Adolescents today are faced with an array of risk factors including sexual activity and drug and alcohol use, as well as environmental factors that are beyond their control, such as parental divorce and poverty. The attribute of resilience is an extremely desirable quality that, if developed, has the capacity to reduce the effect of many of these risk factors that many adolescents are exposed to. Sport participation is a potential intervention that a large portion of adolescents can have access to through school and community programs that could potentially foster resilience. The current causal-comparative, non-experimental study sought to add to the limited existing research by examining resilience levels of adolescents who participate in sports compared to resilience levels of their peers who do not participate in sports. The Social Emotional Assets and Resiliency Scale - Parent form was used to calculate resilience levels of the students in the study sample. Participants (n = 276) reported that the overall mean resilience score of those youth who had participated on a sports team within the last year was significantly higher than the overall mean resilience score of those youth who had not. There was no significant difference in resilience ratings of those who played school-sponsored sports versus city/recreational sports. There was also a small, statistically significant, positive correlation between the number of sports played and resilience ratings. Implications and limitations of this study are included. Parents and educators are encouraged to offer a variety of opportunities for youth to participate in activities aligned with student interests. In budgeting and planning curricular and extracurricular activities to enrich students' social experiences, schools and communities must consider the importance of sports activities in strengthening youth resilience.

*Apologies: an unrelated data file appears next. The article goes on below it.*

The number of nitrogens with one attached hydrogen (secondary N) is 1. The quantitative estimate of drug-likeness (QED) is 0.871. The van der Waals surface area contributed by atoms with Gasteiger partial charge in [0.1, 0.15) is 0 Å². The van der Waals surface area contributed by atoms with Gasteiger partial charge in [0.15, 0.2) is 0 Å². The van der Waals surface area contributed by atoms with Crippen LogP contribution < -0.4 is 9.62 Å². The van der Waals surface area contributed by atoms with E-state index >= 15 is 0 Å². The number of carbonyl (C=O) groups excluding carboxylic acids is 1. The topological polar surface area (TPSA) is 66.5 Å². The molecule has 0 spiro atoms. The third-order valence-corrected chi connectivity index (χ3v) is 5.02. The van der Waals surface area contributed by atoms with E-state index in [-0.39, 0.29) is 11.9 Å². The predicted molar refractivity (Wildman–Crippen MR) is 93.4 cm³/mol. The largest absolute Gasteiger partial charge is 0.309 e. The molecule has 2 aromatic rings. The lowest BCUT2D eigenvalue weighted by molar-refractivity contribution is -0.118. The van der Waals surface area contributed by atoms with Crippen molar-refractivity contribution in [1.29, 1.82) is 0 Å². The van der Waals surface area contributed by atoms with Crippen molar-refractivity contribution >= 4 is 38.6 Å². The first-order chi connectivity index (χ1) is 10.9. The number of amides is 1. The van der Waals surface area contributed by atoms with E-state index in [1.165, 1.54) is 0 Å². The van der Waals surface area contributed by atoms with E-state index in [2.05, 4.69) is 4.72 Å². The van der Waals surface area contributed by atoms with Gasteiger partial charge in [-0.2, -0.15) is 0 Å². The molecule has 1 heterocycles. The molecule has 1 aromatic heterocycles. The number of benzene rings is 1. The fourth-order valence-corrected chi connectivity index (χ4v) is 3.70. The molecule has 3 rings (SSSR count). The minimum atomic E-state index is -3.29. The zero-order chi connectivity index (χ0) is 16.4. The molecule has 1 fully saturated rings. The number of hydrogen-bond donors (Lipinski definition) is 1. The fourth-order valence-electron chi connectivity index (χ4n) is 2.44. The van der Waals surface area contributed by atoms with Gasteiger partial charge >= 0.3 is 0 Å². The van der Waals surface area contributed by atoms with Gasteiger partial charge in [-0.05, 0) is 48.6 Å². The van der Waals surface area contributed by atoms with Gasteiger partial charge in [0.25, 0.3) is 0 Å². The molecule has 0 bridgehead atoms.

College and Department

David O. McKay School of Education; Counseling Psychology and Special Education



Date Submitted


Document Type





resilience, children, sport, risk factors, athletic activity